• Poland plans to overhaul its pension system in a way that ends uncertainty over the future of assets managed by privately-held pension funds and helps the government avoid widening the budget deficit
  • Index-provider FTSE Russell said Israel now meets the criteria for joining its World Government Bond Index, and if the country still passes that threshold in a September review, it will be added
    • The Bank of Israel said it will consider intervening in currency markets if the shekel continues appreciating, an obstacle to its plans to raise interest rates because it’s complicating inflation’s return to the midpoint of the government’s target range
  • Lebanese Prime Minister Saad Hariri warned that the country’s economy is at risk of collapsing and pledged to enact the toughest belt-tightening measures the nation has ever known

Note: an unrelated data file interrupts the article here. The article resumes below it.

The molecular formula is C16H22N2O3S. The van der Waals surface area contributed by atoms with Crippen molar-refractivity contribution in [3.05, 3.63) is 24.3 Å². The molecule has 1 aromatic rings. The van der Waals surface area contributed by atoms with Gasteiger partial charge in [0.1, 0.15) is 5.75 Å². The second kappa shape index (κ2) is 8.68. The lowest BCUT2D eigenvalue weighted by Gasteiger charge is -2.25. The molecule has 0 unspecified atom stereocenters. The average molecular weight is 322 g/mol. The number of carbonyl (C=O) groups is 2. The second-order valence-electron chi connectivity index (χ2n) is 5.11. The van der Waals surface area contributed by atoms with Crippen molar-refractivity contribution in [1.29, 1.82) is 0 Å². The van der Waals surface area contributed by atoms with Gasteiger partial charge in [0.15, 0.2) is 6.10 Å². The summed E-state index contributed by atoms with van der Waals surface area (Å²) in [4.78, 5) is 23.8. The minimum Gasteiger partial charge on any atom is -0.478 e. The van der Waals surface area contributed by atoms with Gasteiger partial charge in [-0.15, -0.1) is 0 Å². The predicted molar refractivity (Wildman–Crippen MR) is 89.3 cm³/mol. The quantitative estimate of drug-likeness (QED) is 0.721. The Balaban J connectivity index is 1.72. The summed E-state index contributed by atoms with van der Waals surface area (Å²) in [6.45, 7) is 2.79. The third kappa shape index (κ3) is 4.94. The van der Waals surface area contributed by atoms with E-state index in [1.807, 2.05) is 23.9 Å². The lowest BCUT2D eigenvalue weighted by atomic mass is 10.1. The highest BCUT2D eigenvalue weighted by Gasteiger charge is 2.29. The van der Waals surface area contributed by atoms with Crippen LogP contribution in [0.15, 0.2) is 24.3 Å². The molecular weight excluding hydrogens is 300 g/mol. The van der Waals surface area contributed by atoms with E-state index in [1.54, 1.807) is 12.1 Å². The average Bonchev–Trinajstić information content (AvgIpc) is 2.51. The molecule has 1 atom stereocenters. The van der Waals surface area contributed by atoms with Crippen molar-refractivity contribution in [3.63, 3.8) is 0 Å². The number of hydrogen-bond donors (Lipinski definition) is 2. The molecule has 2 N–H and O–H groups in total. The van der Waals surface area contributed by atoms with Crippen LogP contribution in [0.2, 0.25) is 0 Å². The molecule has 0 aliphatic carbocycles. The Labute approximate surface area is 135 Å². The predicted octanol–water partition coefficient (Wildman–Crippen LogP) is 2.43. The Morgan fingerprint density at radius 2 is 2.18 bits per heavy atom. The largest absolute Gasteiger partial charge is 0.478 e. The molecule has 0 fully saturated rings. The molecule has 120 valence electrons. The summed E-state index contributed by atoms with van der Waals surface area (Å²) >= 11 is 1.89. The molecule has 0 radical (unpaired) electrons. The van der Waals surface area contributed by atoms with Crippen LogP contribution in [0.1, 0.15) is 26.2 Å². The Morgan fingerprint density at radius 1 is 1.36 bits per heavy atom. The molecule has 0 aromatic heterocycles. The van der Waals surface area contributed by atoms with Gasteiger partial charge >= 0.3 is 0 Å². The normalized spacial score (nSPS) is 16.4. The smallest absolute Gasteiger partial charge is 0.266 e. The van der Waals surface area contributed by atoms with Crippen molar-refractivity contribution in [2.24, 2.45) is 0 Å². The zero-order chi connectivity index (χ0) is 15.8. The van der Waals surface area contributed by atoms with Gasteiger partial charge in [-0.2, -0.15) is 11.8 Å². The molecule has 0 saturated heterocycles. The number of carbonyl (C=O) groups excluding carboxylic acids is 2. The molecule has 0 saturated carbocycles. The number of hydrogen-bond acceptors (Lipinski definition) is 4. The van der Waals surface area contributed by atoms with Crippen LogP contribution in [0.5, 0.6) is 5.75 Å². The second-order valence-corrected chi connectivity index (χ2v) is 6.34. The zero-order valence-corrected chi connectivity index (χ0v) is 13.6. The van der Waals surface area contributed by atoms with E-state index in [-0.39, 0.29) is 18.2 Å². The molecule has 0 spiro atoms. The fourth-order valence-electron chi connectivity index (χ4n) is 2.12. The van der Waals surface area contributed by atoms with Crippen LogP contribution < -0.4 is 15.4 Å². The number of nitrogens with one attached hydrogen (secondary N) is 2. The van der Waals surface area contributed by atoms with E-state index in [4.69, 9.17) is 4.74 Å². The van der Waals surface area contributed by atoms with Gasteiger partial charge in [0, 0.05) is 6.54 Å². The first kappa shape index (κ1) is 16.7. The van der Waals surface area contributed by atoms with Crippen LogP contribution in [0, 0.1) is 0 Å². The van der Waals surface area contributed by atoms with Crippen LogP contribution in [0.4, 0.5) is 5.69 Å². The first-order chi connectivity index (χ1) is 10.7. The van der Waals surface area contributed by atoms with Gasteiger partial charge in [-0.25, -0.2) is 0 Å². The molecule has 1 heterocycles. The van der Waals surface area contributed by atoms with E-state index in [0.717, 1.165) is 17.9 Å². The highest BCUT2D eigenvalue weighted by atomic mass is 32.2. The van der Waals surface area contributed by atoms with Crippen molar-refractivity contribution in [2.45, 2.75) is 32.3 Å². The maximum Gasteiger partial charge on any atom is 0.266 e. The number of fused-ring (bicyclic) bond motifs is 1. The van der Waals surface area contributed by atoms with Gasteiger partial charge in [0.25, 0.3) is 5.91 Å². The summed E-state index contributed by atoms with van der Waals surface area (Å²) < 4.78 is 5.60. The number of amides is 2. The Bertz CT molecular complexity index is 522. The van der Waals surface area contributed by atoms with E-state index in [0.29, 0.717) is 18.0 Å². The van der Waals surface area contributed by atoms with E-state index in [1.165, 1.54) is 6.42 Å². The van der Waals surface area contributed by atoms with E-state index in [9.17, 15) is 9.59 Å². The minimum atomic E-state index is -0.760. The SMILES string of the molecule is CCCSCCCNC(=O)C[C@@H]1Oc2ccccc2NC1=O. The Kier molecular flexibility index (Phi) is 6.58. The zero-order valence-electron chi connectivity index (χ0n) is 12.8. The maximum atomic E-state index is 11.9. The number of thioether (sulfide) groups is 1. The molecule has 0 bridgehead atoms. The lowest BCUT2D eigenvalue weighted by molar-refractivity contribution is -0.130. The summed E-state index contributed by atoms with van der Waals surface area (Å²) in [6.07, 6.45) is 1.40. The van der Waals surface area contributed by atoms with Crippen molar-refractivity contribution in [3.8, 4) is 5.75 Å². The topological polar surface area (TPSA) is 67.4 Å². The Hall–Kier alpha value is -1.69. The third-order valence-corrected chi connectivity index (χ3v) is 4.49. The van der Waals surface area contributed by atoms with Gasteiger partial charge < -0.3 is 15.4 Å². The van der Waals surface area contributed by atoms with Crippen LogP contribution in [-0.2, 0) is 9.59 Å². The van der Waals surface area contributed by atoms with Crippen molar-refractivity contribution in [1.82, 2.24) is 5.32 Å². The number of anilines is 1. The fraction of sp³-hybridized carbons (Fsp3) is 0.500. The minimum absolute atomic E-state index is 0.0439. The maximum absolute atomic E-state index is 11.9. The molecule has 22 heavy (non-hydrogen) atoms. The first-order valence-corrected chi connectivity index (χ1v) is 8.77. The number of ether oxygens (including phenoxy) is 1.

• Nigerian Finance Minister Zainab Ahmed said the government is in talks with the World Bank for a $1 billion loan to develop the power sector, Lagos-based ThisDay newspaper reported
  • Zimbabwe’s inflation rate increased for a 10th straight month in March as the prices of food and personal-care items surged
  • South Africa’s central bank said it’s premature to claim victory in the war against inflation and sees price growth stabilizing at 4.5 percent only by the end of 2021
    • The tension created by high levels of inequality in South Africa increases political risk and hampers the progress of economic reforms, Moody’s Investors Service said
  • Oman’s long-term foreign currency debt rating was affirmed by S&P at BB, two levels below investment grade, but its outlook was changed to negative from stable

Latin America: